• Despite including Rainbows of Hope under ‘Who we are’ on its website, WEC says, in Note 20, that ‘WEC International Australia has no direct association with Rainbows of Hope.’

Youth With A Mission Sunshine Coast Inc: mini-charity review

Mini-charity review of Youth With A Mission Sunshine Coast Inc (YSC), an organisation that has an online donation facility, and that is a member of Missions Interlink. (Including the answers to the questions that the Australian charity regulator, the ACNC, suggests that you ask.)

For the previous review, see here.

Are they responsive to feedback?

  • When sent a draft of this review, they, like last year, did not respond.

Is YSC registered?

  • As a charity, yes.
  • As a Queensland incorporated association (IA28315).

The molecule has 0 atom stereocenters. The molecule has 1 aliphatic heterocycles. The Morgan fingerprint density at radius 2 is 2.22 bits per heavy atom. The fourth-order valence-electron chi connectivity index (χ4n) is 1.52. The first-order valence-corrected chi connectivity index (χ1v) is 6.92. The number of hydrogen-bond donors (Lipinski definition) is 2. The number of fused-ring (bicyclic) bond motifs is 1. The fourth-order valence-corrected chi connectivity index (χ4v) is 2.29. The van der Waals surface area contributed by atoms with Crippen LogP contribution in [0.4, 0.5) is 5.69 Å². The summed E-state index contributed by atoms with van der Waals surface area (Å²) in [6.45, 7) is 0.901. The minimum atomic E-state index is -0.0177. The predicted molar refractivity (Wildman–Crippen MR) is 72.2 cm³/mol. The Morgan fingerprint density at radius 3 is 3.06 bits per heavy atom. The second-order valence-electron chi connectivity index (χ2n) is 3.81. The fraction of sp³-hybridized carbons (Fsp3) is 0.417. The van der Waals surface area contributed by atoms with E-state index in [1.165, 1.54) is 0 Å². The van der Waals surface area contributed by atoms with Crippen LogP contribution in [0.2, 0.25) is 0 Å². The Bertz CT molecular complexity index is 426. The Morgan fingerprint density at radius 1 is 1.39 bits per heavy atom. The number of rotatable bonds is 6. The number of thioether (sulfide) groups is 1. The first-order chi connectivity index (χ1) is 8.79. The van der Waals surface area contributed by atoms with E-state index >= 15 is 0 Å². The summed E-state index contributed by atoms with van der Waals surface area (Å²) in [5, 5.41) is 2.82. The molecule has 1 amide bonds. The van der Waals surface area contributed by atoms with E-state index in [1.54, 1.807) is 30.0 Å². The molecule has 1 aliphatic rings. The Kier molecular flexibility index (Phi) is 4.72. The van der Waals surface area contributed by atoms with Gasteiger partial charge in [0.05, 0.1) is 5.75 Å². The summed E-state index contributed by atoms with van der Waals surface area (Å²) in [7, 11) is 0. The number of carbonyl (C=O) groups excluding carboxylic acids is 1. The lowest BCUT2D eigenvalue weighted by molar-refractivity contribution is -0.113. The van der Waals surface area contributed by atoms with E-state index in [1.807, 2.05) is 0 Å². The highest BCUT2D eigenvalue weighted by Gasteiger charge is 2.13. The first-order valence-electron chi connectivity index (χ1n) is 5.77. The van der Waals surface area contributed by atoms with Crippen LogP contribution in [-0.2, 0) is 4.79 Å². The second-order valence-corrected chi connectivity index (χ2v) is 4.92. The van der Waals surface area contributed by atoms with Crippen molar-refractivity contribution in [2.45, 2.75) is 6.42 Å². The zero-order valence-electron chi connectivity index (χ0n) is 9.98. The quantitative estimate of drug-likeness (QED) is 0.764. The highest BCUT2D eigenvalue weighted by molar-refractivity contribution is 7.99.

• They are trading under two names, YWAM Waves and YWAM Sunshine Coast, that are still not registered business names.
  • YSC is not registered for fundraising in any of the seven states that have a fundraising licence regime. This includes the state in which they operate[1].

What do they do?

  • They conduct ‘DTS’ and ‘SBS’ (including ‘Titus’) courses for Christians (see the main menu), and have various ministries to non-believers.

Do they share the Gospel?[2]

  • Yes, in the ‘Outreach’ component of their ‘DTS’, and in some of their ‘YWAM Ministries’.

What impact are they having?

  • Nothing found.

What do they spend outside the costs directly incurred in delivering the above impact, that is, on administration?

  • The expenses are not classified to allow this calculation.

Do they pay their directors?

  • Although not prohibited by their constitution, there is no evidence that they do.

Can you get a tax deduction?

  • No.

Is their online giving secure?

  • Westpac’s portal is used, so yes.
    • There is a 2% charge.